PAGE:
Vitrectomy is a surgical procedure used to treat problems of the eye’s retina and vitreous. The vitreous is a clear jelly-like substance which occupies about two-thirds of the eye.
It lies behind the iris (the coloured part of the eye) and the lens, and in front of the retina (back of the eye).
Composed of over 99% water, the vitreous also contains collagen fibres, proteins and a viscous substance – hyaluronan.
It has no real function other than providing volume to the eye.
Vitrectomy is a surgical procedure to remove the vitreous.
Vitrectomy is often part of another eye treatment e.g. when surgical repair is required for the retina when is detached. Your consultant ophthalmologist may recommend a vitrectomy if you have one of these conditions:
- Diabetic retinopathy, with bleeding or scar tissue affecting the retina or vitreous gel
- most forms of retinal detachment (when the retina lifts away from the back of the eye)
- Macular hole (a hole or tear in the macula)
- Macular pucker (a membrane which wrinkles or creases in the macula)
- Infection in the eye called endophthalmitis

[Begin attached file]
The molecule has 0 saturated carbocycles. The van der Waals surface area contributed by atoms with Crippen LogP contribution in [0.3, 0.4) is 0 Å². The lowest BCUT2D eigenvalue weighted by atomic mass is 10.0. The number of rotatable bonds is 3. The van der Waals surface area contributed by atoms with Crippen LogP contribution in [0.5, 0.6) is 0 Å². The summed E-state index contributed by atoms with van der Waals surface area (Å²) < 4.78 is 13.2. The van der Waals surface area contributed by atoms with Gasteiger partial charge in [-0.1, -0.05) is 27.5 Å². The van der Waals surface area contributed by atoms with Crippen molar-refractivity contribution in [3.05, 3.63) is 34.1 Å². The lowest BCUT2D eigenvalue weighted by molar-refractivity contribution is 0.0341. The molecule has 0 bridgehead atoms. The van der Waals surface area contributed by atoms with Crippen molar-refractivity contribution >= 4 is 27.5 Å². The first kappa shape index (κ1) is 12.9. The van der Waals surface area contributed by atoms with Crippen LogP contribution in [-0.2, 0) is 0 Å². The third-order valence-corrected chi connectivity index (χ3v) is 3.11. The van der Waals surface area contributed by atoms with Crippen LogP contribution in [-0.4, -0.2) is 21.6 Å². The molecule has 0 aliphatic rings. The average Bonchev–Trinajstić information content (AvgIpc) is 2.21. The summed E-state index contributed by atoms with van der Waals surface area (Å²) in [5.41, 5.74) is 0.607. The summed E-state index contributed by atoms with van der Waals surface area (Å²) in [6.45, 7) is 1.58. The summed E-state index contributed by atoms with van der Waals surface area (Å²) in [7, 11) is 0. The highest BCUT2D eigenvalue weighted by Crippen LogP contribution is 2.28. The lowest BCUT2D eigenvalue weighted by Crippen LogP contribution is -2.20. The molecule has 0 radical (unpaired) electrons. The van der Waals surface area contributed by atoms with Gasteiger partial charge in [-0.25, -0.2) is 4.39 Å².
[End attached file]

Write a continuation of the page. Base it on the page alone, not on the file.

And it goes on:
- Severe eye injury
- Certain problems from cataract surgery
Following a detailed assessment, your Consultant Ophthalmic Surgeon will discuss the best course of treatment for you. The consultant will be the same person who carries out your procedure and your checks at follow-up appointments.The consultation process is very detailed and can take up to 3 hours. Tests and investigations are performed by nurses, optometrists and technicians. You will be provided further information about the procedure and shown video animations.
You will then be seen by an experienced fellowship-trained consultant who will evaluate your eyes and come to a final decision. The consultant will inform you about what options there are for your eye and explain the process further with expectation of outcomes following surgery. You will be provided with an informed consent.